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First Settlers

A statue of Helgi magri (Helgi the lean) and Þórunn hyrna (Þórunn the horned), the first settlers of the area, about the year 890, stands on the Hamarkot Rocks on the street Brekkugata near the police station.

The story tells that the parents of Helgi handed him over for fostering into the Hebrides, and when they came there two winters afterwards, he was so starved that they did not know him; they brought him away with them and called him Helgi the lean. He was brought up in Ireland, and when he was grown up, he married Þórunn hyrna (Þórunn the horned). They moved to Iceland with their children and settled the whole of Eyjafjörður. Helgi magri handed out parts of the settlement, which was very big, to his children and kin but selected and built his own farm at a site which he named Kristnes (Christ Cape) some 12 km south of Akureyri, a place where he dwelt during the remainder of his life. Helgi believed in Christ and therefore gave this name to his dwelling.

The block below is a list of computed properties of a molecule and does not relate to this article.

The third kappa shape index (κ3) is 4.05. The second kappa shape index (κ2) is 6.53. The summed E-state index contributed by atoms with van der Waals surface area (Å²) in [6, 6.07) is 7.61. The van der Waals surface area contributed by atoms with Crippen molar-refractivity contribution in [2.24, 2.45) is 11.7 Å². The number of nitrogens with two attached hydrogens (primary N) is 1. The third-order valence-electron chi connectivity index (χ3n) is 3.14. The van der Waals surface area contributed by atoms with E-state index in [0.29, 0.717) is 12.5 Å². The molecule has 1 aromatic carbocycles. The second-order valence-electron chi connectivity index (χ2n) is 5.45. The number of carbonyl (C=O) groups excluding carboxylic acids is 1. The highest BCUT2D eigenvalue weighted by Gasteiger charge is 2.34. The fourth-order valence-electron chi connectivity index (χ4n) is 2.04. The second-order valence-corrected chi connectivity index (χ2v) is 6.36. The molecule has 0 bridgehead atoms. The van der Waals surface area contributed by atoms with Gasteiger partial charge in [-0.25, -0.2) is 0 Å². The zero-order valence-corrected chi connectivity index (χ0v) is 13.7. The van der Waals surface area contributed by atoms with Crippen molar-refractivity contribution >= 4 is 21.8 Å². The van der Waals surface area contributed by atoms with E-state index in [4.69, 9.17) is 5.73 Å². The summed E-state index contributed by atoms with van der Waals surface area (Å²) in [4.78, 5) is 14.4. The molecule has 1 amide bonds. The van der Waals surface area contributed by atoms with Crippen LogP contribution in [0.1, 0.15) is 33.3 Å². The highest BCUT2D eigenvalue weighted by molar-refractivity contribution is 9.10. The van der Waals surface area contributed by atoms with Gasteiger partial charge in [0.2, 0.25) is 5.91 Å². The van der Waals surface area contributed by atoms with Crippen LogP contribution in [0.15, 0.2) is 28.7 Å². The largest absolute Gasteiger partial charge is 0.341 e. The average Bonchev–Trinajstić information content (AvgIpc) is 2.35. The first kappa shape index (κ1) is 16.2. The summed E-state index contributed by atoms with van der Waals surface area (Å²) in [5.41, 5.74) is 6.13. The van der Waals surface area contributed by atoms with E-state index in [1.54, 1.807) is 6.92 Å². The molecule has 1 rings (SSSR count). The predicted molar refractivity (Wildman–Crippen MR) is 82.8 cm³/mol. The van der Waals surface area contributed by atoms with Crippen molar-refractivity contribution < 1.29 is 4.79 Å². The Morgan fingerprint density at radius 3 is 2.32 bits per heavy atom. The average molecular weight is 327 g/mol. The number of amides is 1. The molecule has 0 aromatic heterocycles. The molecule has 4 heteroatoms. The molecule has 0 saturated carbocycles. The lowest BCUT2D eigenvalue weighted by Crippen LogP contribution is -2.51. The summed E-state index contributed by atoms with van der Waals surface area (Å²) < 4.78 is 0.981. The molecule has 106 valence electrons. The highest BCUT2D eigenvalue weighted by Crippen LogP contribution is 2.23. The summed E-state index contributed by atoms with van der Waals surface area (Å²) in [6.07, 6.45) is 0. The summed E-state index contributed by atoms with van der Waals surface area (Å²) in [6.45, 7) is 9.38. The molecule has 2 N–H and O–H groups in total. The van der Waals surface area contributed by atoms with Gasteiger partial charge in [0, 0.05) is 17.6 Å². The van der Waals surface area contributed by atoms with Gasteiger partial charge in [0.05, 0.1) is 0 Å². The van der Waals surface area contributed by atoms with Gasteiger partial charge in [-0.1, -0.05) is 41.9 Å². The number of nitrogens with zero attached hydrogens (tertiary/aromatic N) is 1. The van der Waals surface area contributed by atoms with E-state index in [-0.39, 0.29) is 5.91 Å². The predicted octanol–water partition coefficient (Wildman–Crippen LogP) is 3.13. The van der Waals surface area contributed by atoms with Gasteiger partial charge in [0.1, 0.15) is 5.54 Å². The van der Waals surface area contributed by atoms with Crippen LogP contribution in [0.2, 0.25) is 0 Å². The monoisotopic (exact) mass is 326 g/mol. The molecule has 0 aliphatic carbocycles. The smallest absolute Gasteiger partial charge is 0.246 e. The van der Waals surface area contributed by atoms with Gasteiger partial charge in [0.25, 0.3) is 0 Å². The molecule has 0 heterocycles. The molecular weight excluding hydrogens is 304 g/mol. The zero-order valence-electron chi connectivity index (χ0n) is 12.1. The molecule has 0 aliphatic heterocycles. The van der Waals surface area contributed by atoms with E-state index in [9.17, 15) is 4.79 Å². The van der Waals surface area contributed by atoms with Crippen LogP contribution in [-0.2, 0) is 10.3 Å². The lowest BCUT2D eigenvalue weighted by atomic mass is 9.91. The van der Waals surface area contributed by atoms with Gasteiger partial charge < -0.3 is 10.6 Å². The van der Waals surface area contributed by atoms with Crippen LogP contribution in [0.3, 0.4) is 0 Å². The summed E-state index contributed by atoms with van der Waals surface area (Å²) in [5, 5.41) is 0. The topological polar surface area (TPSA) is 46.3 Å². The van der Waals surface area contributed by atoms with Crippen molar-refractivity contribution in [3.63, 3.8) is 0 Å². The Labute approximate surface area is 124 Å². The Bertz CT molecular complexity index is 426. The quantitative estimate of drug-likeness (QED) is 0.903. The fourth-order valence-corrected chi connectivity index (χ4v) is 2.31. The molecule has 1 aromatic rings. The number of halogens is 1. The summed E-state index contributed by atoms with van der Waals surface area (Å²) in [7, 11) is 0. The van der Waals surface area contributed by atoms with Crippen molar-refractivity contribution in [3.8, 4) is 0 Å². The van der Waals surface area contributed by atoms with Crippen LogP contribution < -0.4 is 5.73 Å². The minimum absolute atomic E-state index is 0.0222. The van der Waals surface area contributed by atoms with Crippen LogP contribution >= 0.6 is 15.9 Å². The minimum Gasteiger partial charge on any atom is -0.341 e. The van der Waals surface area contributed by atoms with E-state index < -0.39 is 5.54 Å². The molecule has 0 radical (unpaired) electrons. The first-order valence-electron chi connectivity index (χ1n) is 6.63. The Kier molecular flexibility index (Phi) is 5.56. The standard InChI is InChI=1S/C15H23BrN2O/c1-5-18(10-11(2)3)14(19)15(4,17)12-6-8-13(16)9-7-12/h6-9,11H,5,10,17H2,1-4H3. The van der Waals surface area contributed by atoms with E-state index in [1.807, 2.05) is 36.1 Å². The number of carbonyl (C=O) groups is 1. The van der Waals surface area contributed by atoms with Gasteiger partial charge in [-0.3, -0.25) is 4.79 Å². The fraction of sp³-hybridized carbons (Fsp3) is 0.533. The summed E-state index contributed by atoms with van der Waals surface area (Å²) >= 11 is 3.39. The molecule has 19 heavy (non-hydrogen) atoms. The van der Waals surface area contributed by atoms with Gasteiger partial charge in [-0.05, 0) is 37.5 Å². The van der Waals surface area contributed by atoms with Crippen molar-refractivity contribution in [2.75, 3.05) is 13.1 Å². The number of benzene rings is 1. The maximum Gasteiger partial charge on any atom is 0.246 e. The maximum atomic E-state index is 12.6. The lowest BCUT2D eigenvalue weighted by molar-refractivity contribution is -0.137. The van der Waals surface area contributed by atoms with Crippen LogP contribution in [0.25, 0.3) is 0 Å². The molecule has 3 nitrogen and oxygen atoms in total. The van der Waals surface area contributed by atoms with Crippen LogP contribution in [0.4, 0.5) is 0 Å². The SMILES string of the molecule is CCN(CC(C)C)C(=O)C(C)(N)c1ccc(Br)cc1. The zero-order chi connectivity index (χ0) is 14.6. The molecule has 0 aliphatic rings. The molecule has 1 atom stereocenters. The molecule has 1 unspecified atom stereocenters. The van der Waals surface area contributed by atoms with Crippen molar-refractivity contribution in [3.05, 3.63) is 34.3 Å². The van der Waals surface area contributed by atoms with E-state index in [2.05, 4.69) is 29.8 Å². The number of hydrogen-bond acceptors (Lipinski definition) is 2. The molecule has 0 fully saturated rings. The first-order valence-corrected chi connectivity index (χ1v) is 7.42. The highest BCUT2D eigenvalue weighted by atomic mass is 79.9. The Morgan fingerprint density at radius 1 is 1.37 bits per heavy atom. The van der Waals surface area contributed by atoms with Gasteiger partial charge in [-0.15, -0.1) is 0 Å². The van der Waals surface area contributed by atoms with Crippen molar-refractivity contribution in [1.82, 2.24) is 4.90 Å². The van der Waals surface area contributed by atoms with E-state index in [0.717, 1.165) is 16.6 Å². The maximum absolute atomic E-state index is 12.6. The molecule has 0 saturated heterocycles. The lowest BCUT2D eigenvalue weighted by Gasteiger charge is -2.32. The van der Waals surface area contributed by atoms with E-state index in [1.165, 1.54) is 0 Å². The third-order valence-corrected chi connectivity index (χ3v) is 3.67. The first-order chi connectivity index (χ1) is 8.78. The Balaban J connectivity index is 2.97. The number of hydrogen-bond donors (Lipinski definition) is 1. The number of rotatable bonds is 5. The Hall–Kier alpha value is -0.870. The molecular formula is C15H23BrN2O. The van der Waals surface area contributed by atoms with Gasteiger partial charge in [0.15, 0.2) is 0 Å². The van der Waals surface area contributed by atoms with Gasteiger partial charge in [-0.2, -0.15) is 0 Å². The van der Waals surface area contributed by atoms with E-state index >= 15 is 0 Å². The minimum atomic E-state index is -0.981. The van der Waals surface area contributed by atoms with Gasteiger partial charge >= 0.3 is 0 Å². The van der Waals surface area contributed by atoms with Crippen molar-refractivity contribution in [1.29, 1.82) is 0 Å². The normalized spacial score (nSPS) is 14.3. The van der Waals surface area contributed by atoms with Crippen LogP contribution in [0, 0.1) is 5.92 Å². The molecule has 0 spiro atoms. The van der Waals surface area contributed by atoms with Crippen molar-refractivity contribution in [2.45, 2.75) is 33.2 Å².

Þórunn hyrna, was the daughter of Ketill flatnefur. Ketill Björnsson, nicknamed Flatnose (Flatnefur), who was a chieftain of the Isles of the 9th century. All his children settled big parts of Iceland, Þórunn hyrna in Eyjafjörður, Auður djúpúðga, at Hvammur in West-Iceland. Her brother, Helgi bjóla, settled Kjalarnes and her other brother, Björn austræni, settled Snæfellsnes and lived in Bjarnarhöfn.

The statue, which was made by Jónas S. Jakobsson in 1956, is located on top of Hamarkotsklappir behind the Police station (Lögreglustöðin). About 5-10 min. walk from town center.

Two prominent streets in Akureyri are named after these settlers - Helgamagrastræti street and Þórunnarstræti street and the kindergarten Hólmasól is named after Helgi and Þórunn first child (daughter)

Next to the statue, one can find an old view-dial. On the view-dial is written 1949 - Ferðafélag Akureyrar, but these view-dials show the names of the surrounding mountains.